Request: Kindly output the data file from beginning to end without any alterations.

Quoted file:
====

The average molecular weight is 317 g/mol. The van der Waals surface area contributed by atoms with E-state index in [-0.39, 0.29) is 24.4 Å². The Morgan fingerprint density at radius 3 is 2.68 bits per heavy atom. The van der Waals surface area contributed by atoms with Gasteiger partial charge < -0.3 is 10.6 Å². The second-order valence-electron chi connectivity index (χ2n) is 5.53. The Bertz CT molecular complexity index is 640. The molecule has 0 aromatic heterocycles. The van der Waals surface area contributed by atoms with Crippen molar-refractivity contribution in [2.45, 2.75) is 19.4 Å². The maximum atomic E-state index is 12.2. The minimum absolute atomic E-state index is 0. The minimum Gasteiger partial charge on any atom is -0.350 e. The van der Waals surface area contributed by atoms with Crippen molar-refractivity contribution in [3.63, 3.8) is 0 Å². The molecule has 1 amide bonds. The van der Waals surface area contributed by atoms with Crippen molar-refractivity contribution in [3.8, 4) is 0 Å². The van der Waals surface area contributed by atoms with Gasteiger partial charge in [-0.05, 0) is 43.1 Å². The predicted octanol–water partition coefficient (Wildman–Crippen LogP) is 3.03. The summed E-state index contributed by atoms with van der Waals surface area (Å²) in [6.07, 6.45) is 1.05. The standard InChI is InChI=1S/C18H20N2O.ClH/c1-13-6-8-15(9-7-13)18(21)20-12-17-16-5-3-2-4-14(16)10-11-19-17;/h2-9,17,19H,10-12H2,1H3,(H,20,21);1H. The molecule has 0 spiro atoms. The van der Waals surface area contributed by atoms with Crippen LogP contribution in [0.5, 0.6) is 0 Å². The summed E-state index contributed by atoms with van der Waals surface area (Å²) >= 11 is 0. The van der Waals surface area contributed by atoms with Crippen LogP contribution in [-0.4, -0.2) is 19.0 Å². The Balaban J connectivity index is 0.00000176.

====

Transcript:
The average molecular weight is 317 g/mol. The van der Waals surface area contributed by atoms with E-state index in [-0.39, 0.29) is 24.4 Å². The Morgan fingerprint density at radius 3 is 2.68 bits per heavy atom. The van der Waals surface area contributed by atoms with Gasteiger partial charge < -0.3 is 10.6 Å². The second-order valence-electron chi connectivity index (χ2n) is 5.53. The Bertz CT molecular complexity index is 640. The molecule has 0 aromatic heterocycles. The van der Waals surface area contributed by atoms with Crippen molar-refractivity contribution in [2.45, 2.75) is 19.4 Å². The maximum atomic E-state index is 12.2. The minimum absolute atomic E-state index is 0. The minimum Gasteiger partial charge on any atom is -0.350 e. The van der Waals surface area contributed by atoms with Crippen molar-refractivity contribution in [3.63, 3.8) is 0 Å². The molecule has 1 amide bonds. The van der Waals surface area contributed by atoms with Crippen molar-refractivity contribution in [3.8, 4) is 0 Å². The van der Waals surface area contributed by atoms with Gasteiger partial charge in [-0.05, 0) is 43.1 Å². The predicted octanol–water partition coefficient (Wildman–Crippen LogP) is 3.03. The summed E-state index contributed by atoms with van der Waals surface area (Å²) in [6.07, 6.45) is 1.05. The standard InChI is InChI=1S/C18H20N2O.ClH/c1-13-6-8-15(9-7-13)18(21)20-12-17-16-5-3-2-4-14(16)10-11-19-17;/h2-9,17,19H,10-12H2,1H3,(H,20,21);1H. The molecule has 0 spiro atoms. The van der Waals surface area contributed by atoms with Crippen LogP contribution in [0.5, 0.6) is 0 Å². The summed E-state index contributed by atoms with van der Waals surface area (Å²) >= 11 is 0. The van der Waals surface area contributed by atoms with Crippen LogP contribution in [-0.4, -0.2) is 19.0 Å². The Balaban J connectivity index is 0.00000176.